As I temporarily merged with my parents’ couch over the holidays (save for the occasional jaunt outside for a run, to the pool, or to the table to eat all the festive food), I came across an article in The Guardian entitled “Powerful photographs perfectly illustrate the rise of women’s sport”. It’s an interesting article with loads of iconic pictures from the past year. If you need a fix of badass women doing badass things, I’d encourage you to head over there right now to read it. Megan Rapinoe, Simone Biles, Naomi Osaka and others, they’re all there, performing incredible feats.
This is a new thing, according to the article: in the past, sports photography focused on making women look conventionally attractive and erasing certain aspects, sports, or people by not picturing them. Progress is, admittedly, slow, as the article also points out. There was the online abuse hurled at Australian footballer Tyla Harris after a photo showing her performing an awesome kick, but also depicting her crotch area, was published. The network that originally published it first withdrew it, then put it back up apologising for giving in to the trolls. Then there was the shit storm over Megan Rapinoe and the US women’s football team’s way of celebrating their World Cup victory, which Donald Trump got involved in, because Of Course He Did. And there were many more.
So things still aren’t great, but they’re getting a bit better, slowly. In part, the Guardian article noted, this is also due to more female sports photographers being around who portray women from a female viewpoint rather than a male gaze. But there aren’t enough of them – photography, for women, is apparently just as sucky a profession as many others, rife with discrimination and unfair disadvantages. And even where things are getting better… “Getty hired two women photographers on internships who are covering the women’s game around the country”, the Guardian piece notes.
Wait, what? They hired them on internships? Could they not be arsed to give them a real job? Unfortunately the article doesn’t go further into this, but it definitely gave me pause.
Le sigh. As we head into 2020, there seems to be cause for cautious optimism, but our work here, fit feminist friends, is not done.
I went to see Captain Marvel on the weekend with my family. I enjoyed it very much. The characters were nicely developed; the story line was engaging; the writing was clever. The hero was not hyper-sexualized and there was no love story. As much as I liked Wonder Woman, I was more than ready for an action movie featuring a woman in a central role that did not require a skimpy outfit.
Captain Marvel is a woman who thinks for herself and seeks solutions. When she ends up stranded on earth, she figures out how she is going to communicate with her team. She’s not afraid of hard work nor is she afraid of training hard. Her fitness and strength are tools she uses to defeat her opponents while outsmarting them.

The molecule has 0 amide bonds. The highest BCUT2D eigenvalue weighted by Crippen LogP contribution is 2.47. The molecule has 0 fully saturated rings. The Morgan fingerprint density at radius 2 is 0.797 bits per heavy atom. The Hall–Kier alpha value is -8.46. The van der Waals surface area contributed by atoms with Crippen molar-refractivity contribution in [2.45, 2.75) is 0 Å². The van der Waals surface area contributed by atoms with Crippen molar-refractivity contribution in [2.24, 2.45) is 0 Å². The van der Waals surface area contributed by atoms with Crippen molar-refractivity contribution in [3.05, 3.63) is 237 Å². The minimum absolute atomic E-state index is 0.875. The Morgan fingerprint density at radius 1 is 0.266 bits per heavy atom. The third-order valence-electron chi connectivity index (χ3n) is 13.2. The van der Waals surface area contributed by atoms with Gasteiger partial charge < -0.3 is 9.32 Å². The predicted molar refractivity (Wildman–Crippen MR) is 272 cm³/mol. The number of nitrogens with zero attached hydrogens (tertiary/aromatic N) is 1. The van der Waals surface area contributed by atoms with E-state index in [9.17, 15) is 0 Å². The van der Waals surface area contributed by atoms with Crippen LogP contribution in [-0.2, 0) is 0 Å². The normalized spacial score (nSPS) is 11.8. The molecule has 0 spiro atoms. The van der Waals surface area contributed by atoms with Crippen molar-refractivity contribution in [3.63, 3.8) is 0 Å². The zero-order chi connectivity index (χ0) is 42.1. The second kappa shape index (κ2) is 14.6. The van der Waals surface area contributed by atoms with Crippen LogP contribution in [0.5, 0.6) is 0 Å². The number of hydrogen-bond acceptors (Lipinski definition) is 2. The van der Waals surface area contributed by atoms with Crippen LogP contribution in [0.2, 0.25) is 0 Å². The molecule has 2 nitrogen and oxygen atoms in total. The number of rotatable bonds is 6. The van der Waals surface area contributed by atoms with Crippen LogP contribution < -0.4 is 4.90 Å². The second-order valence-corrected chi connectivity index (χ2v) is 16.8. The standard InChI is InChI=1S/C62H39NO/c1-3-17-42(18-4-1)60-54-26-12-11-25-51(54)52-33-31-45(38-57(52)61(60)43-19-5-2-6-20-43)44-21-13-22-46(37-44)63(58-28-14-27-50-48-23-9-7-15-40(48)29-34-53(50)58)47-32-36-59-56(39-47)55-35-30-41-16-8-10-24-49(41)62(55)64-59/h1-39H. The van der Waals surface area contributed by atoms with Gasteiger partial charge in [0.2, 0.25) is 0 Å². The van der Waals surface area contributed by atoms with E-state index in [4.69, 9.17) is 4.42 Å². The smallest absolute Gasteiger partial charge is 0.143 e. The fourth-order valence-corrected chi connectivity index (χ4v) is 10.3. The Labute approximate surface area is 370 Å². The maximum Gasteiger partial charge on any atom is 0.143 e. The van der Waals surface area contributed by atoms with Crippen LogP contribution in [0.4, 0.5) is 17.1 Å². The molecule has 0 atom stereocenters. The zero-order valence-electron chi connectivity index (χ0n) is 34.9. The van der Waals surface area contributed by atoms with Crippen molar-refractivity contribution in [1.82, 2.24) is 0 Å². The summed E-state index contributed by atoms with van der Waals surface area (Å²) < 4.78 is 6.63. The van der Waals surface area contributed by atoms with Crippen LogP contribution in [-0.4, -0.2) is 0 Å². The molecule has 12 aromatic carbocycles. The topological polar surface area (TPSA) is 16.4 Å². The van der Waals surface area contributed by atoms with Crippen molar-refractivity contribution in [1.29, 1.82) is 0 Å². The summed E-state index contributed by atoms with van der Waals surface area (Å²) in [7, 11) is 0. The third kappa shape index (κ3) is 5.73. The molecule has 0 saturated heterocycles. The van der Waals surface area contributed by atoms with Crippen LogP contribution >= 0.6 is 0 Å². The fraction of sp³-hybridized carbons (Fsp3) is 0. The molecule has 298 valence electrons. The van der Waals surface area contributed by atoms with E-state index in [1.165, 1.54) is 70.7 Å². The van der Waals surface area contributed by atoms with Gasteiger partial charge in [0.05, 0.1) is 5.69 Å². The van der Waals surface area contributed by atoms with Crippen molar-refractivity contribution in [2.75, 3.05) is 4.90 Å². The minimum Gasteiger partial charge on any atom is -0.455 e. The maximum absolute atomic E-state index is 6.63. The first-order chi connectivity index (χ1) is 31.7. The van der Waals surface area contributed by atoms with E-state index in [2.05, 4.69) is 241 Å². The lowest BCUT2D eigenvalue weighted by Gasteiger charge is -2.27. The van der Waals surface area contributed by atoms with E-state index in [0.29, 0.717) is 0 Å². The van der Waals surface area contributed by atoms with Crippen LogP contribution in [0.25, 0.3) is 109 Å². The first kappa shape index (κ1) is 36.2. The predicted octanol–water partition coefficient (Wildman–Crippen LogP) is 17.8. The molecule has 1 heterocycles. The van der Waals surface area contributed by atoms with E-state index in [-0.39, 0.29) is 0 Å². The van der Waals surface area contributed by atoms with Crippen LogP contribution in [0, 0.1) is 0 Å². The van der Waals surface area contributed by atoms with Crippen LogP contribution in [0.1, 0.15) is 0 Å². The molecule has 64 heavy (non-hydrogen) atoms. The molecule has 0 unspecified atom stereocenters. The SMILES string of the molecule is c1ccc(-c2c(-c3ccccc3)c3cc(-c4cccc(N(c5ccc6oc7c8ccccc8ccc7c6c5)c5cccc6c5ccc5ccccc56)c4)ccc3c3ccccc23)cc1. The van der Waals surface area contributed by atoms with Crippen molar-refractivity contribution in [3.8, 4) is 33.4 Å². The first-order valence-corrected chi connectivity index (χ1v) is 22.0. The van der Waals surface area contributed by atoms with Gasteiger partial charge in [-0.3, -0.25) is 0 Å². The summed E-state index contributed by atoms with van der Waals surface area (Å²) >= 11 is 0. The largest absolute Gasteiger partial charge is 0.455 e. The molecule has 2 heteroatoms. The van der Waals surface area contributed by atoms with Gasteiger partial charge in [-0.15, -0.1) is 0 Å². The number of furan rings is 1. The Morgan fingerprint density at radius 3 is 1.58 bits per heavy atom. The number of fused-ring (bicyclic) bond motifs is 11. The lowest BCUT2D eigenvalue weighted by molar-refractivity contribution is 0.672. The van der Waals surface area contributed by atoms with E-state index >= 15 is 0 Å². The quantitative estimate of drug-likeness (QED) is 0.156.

Like many noble warrior heroes, Marvel is challenged to find her true self. Her memory has been fragmented, but over time, the bits she has retrieved form a story. There are three pivotal moments for me in the film and they all come pretty closely together in the final quarter of the film.
The first is when Vers remembers her real name, the second when she comes into her full powers, and the third when Carol quashes her former mentor’s ego. These three moments have a lot to offer women in pursuit of fitness, strength and power in the gym.
When Vers remembers who she is, she rejects the name she was given and asserts her real name. “My name is Carol,” and she pushes back with all her strength. Women are often told they shouldn’t lift weights; that working with the bar will change their essential nature, that they will change shape and not in a good way. I’ve learned that when I walk into the gym and assume my role as power-lifter, that when I accept I am there to lift all the heavy things, then the dynamic between the bar and me is quite different.
When Carol thinks and reflects on what she is hearing, she is able to reframe what she knows. She’s been convinced for too long that she has no power except for what her oppressors have allowed her to express. She remembers all the times she fell down, the times she was taunted and told she could not do what she planned, the times she was scolded for having dreams that were too big for “normal.” Most importantly, Carol remembers all the times she got back up.